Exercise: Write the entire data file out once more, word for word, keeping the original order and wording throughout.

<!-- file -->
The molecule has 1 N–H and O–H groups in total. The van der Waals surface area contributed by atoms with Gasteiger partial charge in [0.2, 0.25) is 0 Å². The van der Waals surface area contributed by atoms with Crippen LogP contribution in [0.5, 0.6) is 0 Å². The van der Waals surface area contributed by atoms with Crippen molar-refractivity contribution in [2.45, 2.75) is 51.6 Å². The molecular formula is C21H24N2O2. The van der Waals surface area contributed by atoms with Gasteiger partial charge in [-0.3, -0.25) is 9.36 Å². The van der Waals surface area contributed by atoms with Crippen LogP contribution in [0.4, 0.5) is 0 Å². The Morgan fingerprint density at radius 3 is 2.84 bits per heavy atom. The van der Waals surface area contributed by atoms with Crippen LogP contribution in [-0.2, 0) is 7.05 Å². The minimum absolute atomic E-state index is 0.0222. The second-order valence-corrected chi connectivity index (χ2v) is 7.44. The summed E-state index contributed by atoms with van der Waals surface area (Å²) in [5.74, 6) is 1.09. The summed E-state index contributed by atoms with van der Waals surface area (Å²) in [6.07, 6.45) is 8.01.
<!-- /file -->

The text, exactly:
The molecule has 1 N–H and O–H groups in total. The van der Waals surface area contributed by atoms with Gasteiger partial charge in [0.2, 0.25) is 0 Å². The van der Waals surface area contributed by atoms with Crippen LogP contribution in [0.5, 0.6) is 0 Å². The van der Waals surface area contributed by atoms with Crippen molar-refractivity contribution in [2.45, 2.75) is 51.6 Å². The molecular formula is C21H24N2O2. The van der Waals surface area contributed by atoms with Gasteiger partial charge in [-0.3, -0.25) is 9.36 Å². The van der Waals surface area contributed by atoms with Crippen LogP contribution in [0.4, 0.5) is 0 Å². The Morgan fingerprint density at radius 3 is 2.84 bits per heavy atom. The van der Waals surface area contributed by atoms with Crippen LogP contribution in [-0.2, 0) is 7.05 Å². The minimum absolute atomic E-state index is 0.0222. The second-order valence-corrected chi connectivity index (χ2v) is 7.44. The summed E-state index contributed by atoms with van der Waals surface area (Å²) in [5.74, 6) is 1.09. The summed E-state index contributed by atoms with van der Waals surface area (Å²) in [6.07, 6.45) is 8.01.